Sunday, October 28, 2007

Armenian Knitting

A treat was waiting for me when I got home. Some of you may remember Elsa Schiaparelli's famous bow sweater. I didn't remember that I had seen it decades ago till I saw the photo of it.
Joyce Williams and Meg Swansen of Schoolhouse Press were contacted as part of an exhibit of her work a few years ago. They were intrigued by the technique which was called Armenian Knitting even though no real evidence exists of it originating in Armenia. The current working hypothesis is that Elsa had a knitter from Armenia who executed her designs using this technique. Like stranded knitting, it is worked with two colors all the time. It is not intarsia, which is what one first considers when seeing these designs. Instead, the design is worked by stranding, working each st in the appropriate color. The novel part of the technique is in the large single color sections. The unused color is carried throughout the fabric, woven in periodically with the working color, so that it peeks out and gives a tweedy effect to the right side.

Schoolhouse Press has published a new book on the subject. The front and back covers feature a child's vest with a flower on it by Meg and Joyce's stunning Lily jacket.

This is the back of the jacket.

All the designs are done in J&S Shetland jumper-weight. As with anything from Meg and Joyce, the book also includes innovative garment shaping and use of techniques.
The front of the jacket continues the Lily design. The inside shows the unused color that is 'trapped' . You can see the color changes that form the lily stem and flower.

Joyce is also the designer behind the Olive Branch sweater (front above and back below).
Joyce's whimsical vision extends to this Knit-Purl sweater. The front features a magnified image of a knit fabric, the back has the same image of a purl fabric. Great for knitting teachers!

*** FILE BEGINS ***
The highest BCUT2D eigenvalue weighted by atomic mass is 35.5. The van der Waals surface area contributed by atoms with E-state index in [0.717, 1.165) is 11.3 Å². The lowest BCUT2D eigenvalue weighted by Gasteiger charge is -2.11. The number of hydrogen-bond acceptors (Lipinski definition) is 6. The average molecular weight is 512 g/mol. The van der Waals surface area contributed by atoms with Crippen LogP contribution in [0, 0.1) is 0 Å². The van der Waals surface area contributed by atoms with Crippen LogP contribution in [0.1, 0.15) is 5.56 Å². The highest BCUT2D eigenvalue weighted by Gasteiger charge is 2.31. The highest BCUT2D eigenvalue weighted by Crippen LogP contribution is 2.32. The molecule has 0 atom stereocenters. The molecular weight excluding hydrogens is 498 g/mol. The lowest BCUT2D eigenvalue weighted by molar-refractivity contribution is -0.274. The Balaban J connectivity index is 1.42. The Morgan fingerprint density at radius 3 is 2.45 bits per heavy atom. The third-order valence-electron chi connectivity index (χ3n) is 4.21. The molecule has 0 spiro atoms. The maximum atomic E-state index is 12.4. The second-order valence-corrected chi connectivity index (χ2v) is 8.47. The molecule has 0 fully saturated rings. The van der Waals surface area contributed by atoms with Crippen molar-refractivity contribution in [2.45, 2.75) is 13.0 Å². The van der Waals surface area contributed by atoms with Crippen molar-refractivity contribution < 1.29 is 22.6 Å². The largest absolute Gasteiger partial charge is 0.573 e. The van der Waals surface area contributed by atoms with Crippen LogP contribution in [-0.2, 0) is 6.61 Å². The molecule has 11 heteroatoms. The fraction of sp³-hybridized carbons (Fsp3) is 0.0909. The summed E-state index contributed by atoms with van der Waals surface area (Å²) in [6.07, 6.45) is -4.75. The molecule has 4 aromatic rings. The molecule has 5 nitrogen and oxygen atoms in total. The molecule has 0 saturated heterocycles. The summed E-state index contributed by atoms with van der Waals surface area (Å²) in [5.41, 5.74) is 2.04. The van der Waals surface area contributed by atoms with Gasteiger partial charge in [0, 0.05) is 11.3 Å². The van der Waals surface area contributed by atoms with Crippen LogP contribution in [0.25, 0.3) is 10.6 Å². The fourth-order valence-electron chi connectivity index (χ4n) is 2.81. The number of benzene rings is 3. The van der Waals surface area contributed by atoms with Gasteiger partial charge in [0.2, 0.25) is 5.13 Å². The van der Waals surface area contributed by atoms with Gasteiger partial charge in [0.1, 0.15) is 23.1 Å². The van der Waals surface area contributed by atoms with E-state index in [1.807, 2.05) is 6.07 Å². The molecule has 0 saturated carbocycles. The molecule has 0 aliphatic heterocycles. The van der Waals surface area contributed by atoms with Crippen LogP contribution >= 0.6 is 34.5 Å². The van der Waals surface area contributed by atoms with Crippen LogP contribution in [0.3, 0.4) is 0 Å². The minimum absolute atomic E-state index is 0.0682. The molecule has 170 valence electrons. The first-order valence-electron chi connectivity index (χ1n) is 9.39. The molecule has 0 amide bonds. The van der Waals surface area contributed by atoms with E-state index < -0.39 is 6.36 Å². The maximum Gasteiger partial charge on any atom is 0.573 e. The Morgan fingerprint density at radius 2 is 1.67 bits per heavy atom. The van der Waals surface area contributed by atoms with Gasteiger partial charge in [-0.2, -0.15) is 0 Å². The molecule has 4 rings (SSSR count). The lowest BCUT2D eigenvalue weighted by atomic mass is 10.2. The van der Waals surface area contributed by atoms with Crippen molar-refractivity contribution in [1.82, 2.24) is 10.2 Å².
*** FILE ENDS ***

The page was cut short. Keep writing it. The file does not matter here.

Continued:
Additionally, she combines the two into a garter stitch underarm section (seen at left). All you ever need to know about the structure of a knitted fabric is on this sweater.

The remaining designs are Meg's. There are two butterfly sweaters. The Monarch one (below) is what caught my attention. I love the asymmetry and the colors. Black and red is my favorite color combination.
Meg couldn't resist adding the date of knitting on the sleeve. As she said, it is very hard not to create a design with the contrast color when you are carrying it along.

All the designs are charted. The charts are large, but easy to read, creating the details that make these designs so engaging.

I also fell in love with the Cossack vest. This is a photo of the vest that I took at Camp this year. Last, but not least, there are patterns for three hats, two of which you can see in the photo above.


Nancy said...

My copy should be here next week 'cause it wasn't mailed out till Friday, probably. Can hardly, did you cast on for the Monarch yet?!

Jaya said...

Hi Nancy,
I wish! I have so many other things to knit.

Some day!


Janis said...

I have that Bow Tie sweater kit from some museum. A friend gave it to me. I forgot I had it until I just read your blog entry :-)

Anonymous said...

Interesting. Do you have any sources which you can cite to support the statement, "even though no real evidence exists of it originating in Armenia" ?

deja vu said...

Armenian grandmas used to knit colorful socks with this technique, no other "real evidence" is needed for me, I had my socks knitted by my great grandma :)